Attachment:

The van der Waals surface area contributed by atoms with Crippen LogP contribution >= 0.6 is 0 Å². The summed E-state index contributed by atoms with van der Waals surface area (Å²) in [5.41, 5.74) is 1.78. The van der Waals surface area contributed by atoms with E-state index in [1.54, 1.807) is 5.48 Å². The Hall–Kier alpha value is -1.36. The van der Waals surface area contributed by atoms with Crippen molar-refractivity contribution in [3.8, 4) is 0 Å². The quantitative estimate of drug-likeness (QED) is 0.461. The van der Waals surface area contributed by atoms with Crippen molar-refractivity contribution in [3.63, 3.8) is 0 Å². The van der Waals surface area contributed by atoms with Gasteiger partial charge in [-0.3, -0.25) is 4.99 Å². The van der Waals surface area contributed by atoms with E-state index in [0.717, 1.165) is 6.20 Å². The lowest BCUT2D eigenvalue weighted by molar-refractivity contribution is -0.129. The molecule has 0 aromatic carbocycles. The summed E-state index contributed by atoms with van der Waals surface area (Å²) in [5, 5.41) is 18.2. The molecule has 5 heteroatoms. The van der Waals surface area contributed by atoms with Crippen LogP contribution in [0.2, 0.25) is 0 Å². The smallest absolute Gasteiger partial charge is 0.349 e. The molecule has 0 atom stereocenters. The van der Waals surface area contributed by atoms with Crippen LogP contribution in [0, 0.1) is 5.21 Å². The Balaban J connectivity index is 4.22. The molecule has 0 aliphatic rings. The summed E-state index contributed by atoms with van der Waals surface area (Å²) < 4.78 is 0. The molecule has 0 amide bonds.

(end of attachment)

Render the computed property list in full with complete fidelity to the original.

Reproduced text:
The van der Waals surface area contributed by atoms with Crippen LogP contribution >= 0.6 is 0 Å². The summed E-state index contributed by atoms with van der Waals surface area (Å²) in [5.41, 5.74) is 1.78. The van der Waals surface area contributed by atoms with E-state index in [1.54, 1.807) is 5.48 Å². The Hall–Kier alpha value is -1.36. The van der Waals surface area contributed by atoms with Crippen molar-refractivity contribution in [3.8, 4) is 0 Å². The quantitative estimate of drug-likeness (QED) is 0.461. The van der Waals surface area contributed by atoms with Crippen molar-refractivity contribution in [3.63, 3.8) is 0 Å². The van der Waals surface area contributed by atoms with Gasteiger partial charge in [-0.3, -0.25) is 4.99 Å². The van der Waals surface area contributed by atoms with E-state index in [0.717, 1.165) is 6.20 Å². The lowest BCUT2D eigenvalue weighted by molar-refractivity contribution is -0.129. The molecule has 0 aromatic carbocycles. The summed E-state index contributed by atoms with van der Waals surface area (Å²) in [5, 5.41) is 18.2. The molecule has 5 heteroatoms. The van der Waals surface area contributed by atoms with Crippen LogP contribution in [0.2, 0.25) is 0 Å². The smallest absolute Gasteiger partial charge is 0.349 e. The molecule has 0 atom stereocenters. The van der Waals surface area contributed by atoms with Crippen LogP contribution in [0, 0.1) is 5.21 Å². The Balaban J connectivity index is 4.22. The molecule has 0 aliphatic rings. The summed E-state index contributed by atoms with van der Waals surface area (Å²) < 4.78 is 0. The molecule has 0 amide bonds.